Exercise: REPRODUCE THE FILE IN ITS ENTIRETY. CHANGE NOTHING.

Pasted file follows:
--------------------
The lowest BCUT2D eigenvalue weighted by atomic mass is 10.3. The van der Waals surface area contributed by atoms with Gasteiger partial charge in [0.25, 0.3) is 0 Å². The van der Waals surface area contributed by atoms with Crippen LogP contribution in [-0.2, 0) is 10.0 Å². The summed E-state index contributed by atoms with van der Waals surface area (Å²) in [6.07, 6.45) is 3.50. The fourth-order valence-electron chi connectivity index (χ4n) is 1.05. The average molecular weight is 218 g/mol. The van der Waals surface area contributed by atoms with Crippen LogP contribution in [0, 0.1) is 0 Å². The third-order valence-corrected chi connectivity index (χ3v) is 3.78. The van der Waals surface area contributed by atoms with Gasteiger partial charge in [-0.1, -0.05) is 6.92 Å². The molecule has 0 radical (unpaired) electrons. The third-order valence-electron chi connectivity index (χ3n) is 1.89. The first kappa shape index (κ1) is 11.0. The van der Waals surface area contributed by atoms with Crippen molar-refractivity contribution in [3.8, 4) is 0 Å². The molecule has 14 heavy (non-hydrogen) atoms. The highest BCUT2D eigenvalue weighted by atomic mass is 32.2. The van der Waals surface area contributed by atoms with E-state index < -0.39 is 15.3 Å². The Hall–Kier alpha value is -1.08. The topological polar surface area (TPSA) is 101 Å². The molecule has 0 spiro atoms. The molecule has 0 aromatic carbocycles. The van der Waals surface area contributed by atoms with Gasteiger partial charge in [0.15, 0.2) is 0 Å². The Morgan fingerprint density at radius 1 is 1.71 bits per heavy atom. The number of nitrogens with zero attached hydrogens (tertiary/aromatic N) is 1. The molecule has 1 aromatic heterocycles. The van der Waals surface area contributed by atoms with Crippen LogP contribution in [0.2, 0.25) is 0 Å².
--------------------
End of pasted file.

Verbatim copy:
The lowest BCUT2D eigenvalue weighted by atomic mass is 10.3. The van der Waals surface area contributed by atoms with Gasteiger partial charge in [0.25, 0.3) is 0 Å². The van der Waals surface area contributed by atoms with Crippen LogP contribution in [-0.2, 0) is 10.0 Å². The summed E-state index contributed by atoms with van der Waals surface area (Å²) in [6.07, 6.45) is 3.50. The fourth-order valence-electron chi connectivity index (χ4n) is 1.05. The average molecular weight is 218 g/mol. The van der Waals surface area contributed by atoms with Crippen LogP contribution in [0, 0.1) is 0 Å². The third-order valence-corrected chi connectivity index (χ3v) is 3.78. The van der Waals surface area contributed by atoms with Gasteiger partial charge in [-0.1, -0.05) is 6.92 Å². The molecule has 0 radical (unpaired) electrons. The third-order valence-electron chi connectivity index (χ3n) is 1.89. The first kappa shape index (κ1) is 11.0. The van der Waals surface area contributed by atoms with Crippen molar-refractivity contribution in [3.8, 4) is 0 Å². The molecule has 14 heavy (non-hydrogen) atoms. The highest BCUT2D eigenvalue weighted by atomic mass is 32.2. The van der Waals surface area contributed by atoms with E-state index < -0.39 is 15.3 Å². The Hall–Kier alpha value is -1.08. The topological polar surface area (TPSA) is 101 Å². The molecule has 0 spiro atoms. The molecule has 0 aromatic carbocycles. The van der Waals surface area contributed by atoms with Gasteiger partial charge in [0.15, 0.2) is 0 Å². The Morgan fingerprint density at radius 1 is 1.71 bits per heavy atom. The number of nitrogens with zero attached hydrogens (tertiary/aromatic N) is 1. The molecule has 1 aromatic heterocycles. The van der Waals surface area contributed by atoms with Crippen LogP contribution in [0.2, 0.25) is 0 Å².